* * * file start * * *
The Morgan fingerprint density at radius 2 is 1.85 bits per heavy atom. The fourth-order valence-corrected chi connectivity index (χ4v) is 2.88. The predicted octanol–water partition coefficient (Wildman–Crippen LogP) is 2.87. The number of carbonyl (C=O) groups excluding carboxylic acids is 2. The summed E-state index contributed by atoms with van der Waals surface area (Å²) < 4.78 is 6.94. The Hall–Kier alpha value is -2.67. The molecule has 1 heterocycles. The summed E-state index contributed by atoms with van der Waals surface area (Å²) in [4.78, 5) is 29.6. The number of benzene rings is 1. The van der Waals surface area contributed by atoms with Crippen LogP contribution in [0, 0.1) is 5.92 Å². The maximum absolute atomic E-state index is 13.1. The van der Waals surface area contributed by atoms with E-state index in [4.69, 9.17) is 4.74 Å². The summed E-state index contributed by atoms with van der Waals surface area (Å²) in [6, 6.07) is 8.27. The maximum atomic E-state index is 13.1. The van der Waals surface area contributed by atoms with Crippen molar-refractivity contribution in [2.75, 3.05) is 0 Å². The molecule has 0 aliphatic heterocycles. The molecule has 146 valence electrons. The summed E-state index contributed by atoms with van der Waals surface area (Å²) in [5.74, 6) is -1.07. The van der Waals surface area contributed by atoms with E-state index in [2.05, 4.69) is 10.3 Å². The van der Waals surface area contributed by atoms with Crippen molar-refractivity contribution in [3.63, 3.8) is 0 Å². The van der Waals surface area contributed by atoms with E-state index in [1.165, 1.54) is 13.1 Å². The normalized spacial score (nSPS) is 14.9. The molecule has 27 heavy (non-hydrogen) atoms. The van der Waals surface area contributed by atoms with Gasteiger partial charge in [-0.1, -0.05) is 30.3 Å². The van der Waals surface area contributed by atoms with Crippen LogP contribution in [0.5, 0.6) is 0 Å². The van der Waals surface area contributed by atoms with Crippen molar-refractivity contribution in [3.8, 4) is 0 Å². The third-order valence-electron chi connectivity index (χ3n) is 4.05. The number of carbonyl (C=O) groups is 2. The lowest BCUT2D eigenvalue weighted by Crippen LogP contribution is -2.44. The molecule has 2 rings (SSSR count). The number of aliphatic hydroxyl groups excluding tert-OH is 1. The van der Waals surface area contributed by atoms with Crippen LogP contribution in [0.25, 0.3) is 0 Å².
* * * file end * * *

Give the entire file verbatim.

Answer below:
The Morgan fingerprint density at radius 2 is 1.85 bits per heavy atom. The fourth-order valence-corrected chi connectivity index (χ4v) is 2.88. The predicted octanol–water partition coefficient (Wildman–Crippen LogP) is 2.87. The number of carbonyl (C=O) groups excluding carboxylic acids is 2. The summed E-state index contributed by atoms with van der Waals surface area (Å²) < 4.78 is 6.94. The Hall–Kier alpha value is -2.67. The molecule has 1 heterocycles. The summed E-state index contributed by atoms with van der Waals surface area (Å²) in [4.78, 5) is 29.6. The number of benzene rings is 1. The van der Waals surface area contributed by atoms with Crippen LogP contribution in [0, 0.1) is 5.92 Å². The maximum absolute atomic E-state index is 13.1. The van der Waals surface area contributed by atoms with E-state index in [4.69, 9.17) is 4.74 Å². The summed E-state index contributed by atoms with van der Waals surface area (Å²) in [6, 6.07) is 8.27. The maximum atomic E-state index is 13.1. The van der Waals surface area contributed by atoms with Crippen molar-refractivity contribution in [2.75, 3.05) is 0 Å². The molecule has 0 aliphatic heterocycles. The molecule has 146 valence electrons. The summed E-state index contributed by atoms with van der Waals surface area (Å²) in [5.74, 6) is -1.07. The van der Waals surface area contributed by atoms with E-state index in [2.05, 4.69) is 10.3 Å². The van der Waals surface area contributed by atoms with Crippen molar-refractivity contribution in [3.63, 3.8) is 0 Å². The van der Waals surface area contributed by atoms with E-state index in [1.165, 1.54) is 13.1 Å². The normalized spacial score (nSPS) is 14.9. The molecule has 27 heavy (non-hydrogen) atoms. The van der Waals surface area contributed by atoms with Gasteiger partial charge in [-0.1, -0.05) is 30.3 Å². The van der Waals surface area contributed by atoms with Crippen LogP contribution in [0.5, 0.6) is 0 Å². The van der Waals surface area contributed by atoms with Crippen molar-refractivity contribution in [3.8, 4) is 0 Å². The third-order valence-electron chi connectivity index (χ3n) is 4.05. The number of carbonyl (C=O) groups is 2. The lowest BCUT2D eigenvalue weighted by Crippen LogP contribution is -2.44. The molecule has 2 rings (SSSR count). The number of aliphatic hydroxyl groups excluding tert-OH is 1. The van der Waals surface area contributed by atoms with Crippen LogP contribution in [0.25, 0.3) is 0 Å².